Doping in sports goes as far back as ancient times and the first Olympic Games in ancient Greece. Since the inception of the competition in 776 BC, historians have written about substances used by athletes to boost their performance.
References about specialists giving Olympic athletes nutritional ingredients to enhance their physical performance abound.
Even in 700 BC there was an awareness that heightened testosterone would increase performance. With no syringes or hormones in injectable liquid form, it was left to the athletes to gorge on animal hearts and testicles in search of potency.
Aretaeus of Cappadocia, a 1st century ancient Greek physician, once opined on the purportedly salubrious effects of such ingestion:
“For it is the semen, when possessed of vitality, which makes us to be men, hot, well braced in limbs, well voiced, spirited, strong to think and act. … But if any man be continent in the emission of semen, he is bold, daring, and strong as wild beasts as is proved from such of the athlete as are continent. … Vital semen, then, contributes to health, strength, courage, and generation.”
Galen, another prominent ancient Greek physician, is said to have prescribed “the rear hooves of an Abyssinian ass, ground up, boiled in oil, and flavored with rose hips and rose petals” for a performance-enhancing tonic.
During the Olympic Games in the Third Century BC, athletes were trying to boost their performance using mushrooms. Philostratus reported that doctors were significantly helpful in athletes’ preparation for the games and cookers prepared bread with analgesic properties.
In the First Century AD, it was also reported that the Greek runners were drinking a herbal beverage to increase their strength and to be capable of competing in long duration events.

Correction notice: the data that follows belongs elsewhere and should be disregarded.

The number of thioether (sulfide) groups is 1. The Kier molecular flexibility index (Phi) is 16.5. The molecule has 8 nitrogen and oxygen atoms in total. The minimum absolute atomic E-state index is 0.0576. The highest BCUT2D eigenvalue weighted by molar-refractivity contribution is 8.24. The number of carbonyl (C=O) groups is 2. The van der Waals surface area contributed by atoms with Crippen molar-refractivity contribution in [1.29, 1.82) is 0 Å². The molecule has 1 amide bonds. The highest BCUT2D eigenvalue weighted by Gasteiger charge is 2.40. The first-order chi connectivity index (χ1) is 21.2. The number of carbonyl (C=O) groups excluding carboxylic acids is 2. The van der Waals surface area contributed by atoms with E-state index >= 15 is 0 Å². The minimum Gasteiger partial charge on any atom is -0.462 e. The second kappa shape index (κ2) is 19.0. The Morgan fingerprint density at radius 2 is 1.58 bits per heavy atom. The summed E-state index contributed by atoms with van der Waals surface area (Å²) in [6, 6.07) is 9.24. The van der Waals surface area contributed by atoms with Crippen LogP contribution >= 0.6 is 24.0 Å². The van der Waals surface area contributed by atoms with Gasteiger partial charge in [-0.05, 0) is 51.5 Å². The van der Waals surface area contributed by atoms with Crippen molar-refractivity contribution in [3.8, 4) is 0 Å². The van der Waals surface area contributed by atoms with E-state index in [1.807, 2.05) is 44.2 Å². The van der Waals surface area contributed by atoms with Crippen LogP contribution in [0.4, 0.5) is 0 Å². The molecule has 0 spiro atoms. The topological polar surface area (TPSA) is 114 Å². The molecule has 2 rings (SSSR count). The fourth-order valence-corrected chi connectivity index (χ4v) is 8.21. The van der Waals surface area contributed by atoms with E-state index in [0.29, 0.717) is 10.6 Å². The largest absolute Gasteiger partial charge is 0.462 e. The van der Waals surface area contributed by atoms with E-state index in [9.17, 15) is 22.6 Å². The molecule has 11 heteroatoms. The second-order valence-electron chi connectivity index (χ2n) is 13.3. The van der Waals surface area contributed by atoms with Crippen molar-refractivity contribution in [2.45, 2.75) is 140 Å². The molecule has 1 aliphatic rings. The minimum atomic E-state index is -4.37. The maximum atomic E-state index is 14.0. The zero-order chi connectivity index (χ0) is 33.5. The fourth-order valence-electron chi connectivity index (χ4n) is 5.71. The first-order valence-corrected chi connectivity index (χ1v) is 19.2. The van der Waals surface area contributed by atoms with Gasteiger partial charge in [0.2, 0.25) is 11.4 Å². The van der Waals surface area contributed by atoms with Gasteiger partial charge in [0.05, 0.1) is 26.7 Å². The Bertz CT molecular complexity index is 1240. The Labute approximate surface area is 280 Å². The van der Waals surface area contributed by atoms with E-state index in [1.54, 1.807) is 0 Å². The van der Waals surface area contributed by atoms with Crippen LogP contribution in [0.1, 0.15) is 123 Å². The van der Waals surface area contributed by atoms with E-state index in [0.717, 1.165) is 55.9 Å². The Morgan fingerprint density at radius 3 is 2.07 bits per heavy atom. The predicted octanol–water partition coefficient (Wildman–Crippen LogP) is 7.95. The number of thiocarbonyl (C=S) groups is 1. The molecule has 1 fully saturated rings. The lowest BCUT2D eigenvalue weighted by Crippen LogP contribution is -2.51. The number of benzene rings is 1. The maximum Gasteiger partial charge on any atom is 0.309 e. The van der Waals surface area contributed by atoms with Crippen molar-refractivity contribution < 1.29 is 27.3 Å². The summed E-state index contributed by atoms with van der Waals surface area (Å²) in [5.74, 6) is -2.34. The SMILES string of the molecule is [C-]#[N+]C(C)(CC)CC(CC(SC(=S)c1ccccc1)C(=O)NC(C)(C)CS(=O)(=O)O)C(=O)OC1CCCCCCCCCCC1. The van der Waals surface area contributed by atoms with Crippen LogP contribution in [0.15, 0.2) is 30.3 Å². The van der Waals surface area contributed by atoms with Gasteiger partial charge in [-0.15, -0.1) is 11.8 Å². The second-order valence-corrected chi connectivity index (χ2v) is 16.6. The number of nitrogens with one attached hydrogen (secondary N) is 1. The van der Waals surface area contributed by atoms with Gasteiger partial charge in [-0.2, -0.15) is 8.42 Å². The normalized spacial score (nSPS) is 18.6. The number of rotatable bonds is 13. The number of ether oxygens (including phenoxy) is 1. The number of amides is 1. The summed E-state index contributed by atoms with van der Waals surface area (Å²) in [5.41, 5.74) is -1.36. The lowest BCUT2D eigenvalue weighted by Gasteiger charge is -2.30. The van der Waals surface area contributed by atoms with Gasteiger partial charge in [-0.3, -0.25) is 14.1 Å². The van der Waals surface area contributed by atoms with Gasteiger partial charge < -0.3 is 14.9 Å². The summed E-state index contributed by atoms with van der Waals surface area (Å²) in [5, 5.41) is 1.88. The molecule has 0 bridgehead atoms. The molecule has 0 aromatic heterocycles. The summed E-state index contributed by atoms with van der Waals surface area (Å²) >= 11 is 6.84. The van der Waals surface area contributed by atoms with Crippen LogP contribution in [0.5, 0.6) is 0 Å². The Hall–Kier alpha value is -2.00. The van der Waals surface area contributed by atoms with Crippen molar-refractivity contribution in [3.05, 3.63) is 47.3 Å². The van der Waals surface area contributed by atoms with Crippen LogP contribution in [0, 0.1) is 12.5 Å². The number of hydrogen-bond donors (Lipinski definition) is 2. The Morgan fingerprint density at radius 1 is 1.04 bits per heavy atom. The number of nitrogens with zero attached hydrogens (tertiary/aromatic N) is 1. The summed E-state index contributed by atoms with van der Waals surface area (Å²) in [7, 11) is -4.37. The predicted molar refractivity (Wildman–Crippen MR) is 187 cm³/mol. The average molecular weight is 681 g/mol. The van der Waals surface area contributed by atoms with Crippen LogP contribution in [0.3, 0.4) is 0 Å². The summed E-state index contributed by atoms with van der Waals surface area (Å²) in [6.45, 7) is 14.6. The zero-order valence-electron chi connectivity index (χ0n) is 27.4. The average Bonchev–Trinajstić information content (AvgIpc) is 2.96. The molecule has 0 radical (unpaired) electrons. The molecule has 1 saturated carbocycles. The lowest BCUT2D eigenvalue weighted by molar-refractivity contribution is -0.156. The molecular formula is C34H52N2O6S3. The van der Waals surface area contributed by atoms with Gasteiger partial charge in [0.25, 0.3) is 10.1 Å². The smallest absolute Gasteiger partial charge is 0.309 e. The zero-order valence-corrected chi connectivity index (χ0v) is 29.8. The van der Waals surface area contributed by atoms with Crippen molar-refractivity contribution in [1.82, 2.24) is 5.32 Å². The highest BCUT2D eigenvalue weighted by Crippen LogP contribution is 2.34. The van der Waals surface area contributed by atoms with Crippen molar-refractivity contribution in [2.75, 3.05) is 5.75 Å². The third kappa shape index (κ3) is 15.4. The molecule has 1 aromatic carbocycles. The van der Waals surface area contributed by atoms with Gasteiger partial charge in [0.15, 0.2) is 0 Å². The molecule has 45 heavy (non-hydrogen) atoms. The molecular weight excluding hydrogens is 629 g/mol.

Athletes were also known to drink “magic” potions and eat exotic meats in the hopes of gaining an athletic edge on their competition. Dried figs, wine potions, herbal medications, strychnine and hallucinogens were also used.
Doping was punished at the ancient Olympic Games in Greece
If athletes were caught cheating at the ancient Olympic Hames in Greece, they were punished for their offence. They were banned from the games and their names were often engraved into stone and placed in a pathway that led to the stadium.
To this day, stone pedestals line the entranceway to the Olympic stadium in Olympia, Greece, site of the ancient Olympics (776 BC-394 AD). During these games the pedestals supported zanes, bronze life-size statues of Zeus.
Zanes were placed there not to honor the great athletes of the time, but to punish, in perpetuity, athletes who violated Olympic rules.
Cheats were banished for life from competing in the games. Inscribed on each pedestal is the offending athlete’s name, his transgression, and the names of family members. The statues also served as a warning to athletes of the day who had to pass them on their way into the stadium to compete before 40,000 spectators.
Today, one would say that as long as prizes and awards were given to the winners, maybe victory by any means was the sole purpose of many athletes. Maybe noble ideas such as fair play or the great Olympic spirit might be romantic notions of later eras, as people have a tendency to idealize the past.
What is certain though is that as long as the stakes are high, doping in the Olympics is more likely to remain as the disagreeable part of the games.